War of the Rebellion: Serial 028 Page 0685 Chapter XXXI. CORRESPONDENCE,ETC.-CONFEDERATE.

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the enemy, 3,000 strong, have gone to Guyandotte for the purpose of moving upon General Floyd, and that 4,000 under Milroy have gone to Clarksburg to endeavor, by marching to Montgomery's Ferry, to intercept my command. General Floyd will leave here to-night to rejoin his troops at Logan Court-House.

I am, very respectfully, your obedient servant,


Brigadier-General, Commanding.

HDQRS. DEPARTMENT OF WESTERN VIRGINIA, Buster's, five miles from Falls of Kanawha, W. Va., Oct.28, 1862.

(Received November 2, 1862.)

General S. COOPER,

Adjutant and Inspector General, Richmond, Va.:

GENERAL: In my letter of the 27th instant I informed you that I had ascertained with certainty that the enemy's force in front of me consisted of not less than 12,000 men, and that a considerable force under General Milroy was advancing from Clarskburg in the direction of Montgomery's Ferry, for the purpose of intercepting my retreat. I found there was no time to be lost, and have made a forced of 31 miles since 2 o'clock this morning. To-morrow my trains will over Cotton Hill, and will be beyond the reach of the enemy. I have brought away all my stores and other property-belonging to the army. General Jenkins, with his cavalry and two pieces of artillery, was left to hold the enemy in check. I have had not direct communication from him, but learn from persons who have come from Charleston to-day that the enemy were preparing at 9 o'clock this morning to advance upon the town. From the strength of the enemy and the size of their trains, I can hardly think they intend to confine their campaign to the recovery of the Kanawha Valley, but think it highly probable that they will endeavor to penetrate to the Virginia and Tennessee Railroad. I will keep you advised of their movements.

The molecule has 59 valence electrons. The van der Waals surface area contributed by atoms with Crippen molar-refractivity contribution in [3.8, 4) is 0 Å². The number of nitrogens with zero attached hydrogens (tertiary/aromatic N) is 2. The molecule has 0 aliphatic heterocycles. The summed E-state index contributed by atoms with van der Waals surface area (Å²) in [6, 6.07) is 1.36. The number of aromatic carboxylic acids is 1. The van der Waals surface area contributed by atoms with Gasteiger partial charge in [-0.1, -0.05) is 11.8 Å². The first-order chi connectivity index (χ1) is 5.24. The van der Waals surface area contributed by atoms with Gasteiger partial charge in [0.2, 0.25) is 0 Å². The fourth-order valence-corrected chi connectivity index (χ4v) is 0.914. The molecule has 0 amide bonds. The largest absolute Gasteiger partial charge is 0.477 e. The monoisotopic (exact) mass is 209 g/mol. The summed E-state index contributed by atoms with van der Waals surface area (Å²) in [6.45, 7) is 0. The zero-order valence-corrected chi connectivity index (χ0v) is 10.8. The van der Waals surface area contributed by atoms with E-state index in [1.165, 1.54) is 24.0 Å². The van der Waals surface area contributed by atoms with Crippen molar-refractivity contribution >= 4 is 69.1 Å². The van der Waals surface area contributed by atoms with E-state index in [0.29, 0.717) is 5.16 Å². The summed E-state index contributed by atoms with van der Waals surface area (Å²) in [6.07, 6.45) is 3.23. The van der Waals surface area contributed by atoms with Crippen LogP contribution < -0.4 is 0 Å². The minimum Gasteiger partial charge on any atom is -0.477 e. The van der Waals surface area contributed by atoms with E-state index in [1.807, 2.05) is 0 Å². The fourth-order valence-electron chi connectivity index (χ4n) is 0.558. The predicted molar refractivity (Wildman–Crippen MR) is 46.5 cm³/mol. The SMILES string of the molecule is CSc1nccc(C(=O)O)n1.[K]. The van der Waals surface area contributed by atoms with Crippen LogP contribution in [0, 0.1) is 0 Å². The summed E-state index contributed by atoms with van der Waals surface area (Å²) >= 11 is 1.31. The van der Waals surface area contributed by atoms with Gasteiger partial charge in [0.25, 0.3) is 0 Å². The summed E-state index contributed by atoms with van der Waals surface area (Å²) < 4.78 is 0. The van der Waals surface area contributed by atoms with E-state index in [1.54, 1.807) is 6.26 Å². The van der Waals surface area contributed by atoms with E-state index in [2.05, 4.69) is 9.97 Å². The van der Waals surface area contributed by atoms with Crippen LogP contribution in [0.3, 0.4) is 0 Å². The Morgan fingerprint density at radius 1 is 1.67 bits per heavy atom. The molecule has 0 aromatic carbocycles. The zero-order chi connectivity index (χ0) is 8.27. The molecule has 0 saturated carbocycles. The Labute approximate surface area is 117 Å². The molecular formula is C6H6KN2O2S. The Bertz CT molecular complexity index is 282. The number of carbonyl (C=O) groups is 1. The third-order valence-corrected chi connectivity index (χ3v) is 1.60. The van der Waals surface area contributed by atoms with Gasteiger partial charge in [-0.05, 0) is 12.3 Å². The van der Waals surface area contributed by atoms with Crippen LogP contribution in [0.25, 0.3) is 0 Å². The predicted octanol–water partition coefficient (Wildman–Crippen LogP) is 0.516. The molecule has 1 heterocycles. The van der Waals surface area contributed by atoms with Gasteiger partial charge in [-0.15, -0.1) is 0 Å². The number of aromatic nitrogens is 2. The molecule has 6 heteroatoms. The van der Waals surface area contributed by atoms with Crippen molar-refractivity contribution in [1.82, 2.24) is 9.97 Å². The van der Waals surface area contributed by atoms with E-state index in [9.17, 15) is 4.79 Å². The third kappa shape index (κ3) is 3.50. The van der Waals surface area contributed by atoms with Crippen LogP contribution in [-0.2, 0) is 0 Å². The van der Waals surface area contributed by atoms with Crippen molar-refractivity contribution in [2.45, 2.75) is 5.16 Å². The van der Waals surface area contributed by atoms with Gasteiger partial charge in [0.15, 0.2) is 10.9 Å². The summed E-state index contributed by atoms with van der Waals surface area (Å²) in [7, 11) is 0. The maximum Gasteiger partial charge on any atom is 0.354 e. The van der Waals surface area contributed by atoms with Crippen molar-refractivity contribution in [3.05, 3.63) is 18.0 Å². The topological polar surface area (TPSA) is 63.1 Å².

Very respectfully, your obedient servant,


Brigadier-General, Commanding.


Lieutenant General THOMAS J. JACKSON, Commanding, &c.:

GENERAL: The deficiency of forage will render it necessary for yo to move your camp from its present position, and you are desired to establish it on the Charlestown and Berryville turnpike, on the waters of Long Marsh Run, or such other position as you may prefer in that vicinity. General Longstreet's corps will be immediately placed on march to Culpeper, where my headquarters will be established. When not within your reach I wish you, without referring to me for authority, to regulate the movements of your corps as circumstances may require. You must give such orders as may be necessary to the cavalry in your front, and keep Colonel Imboden apprised of your movements. General George H. Steaurt's command of Marylanders is attached to your corps, and you will give him all necessary orders. You will give special directions for procuring provisions and forage for your command, and will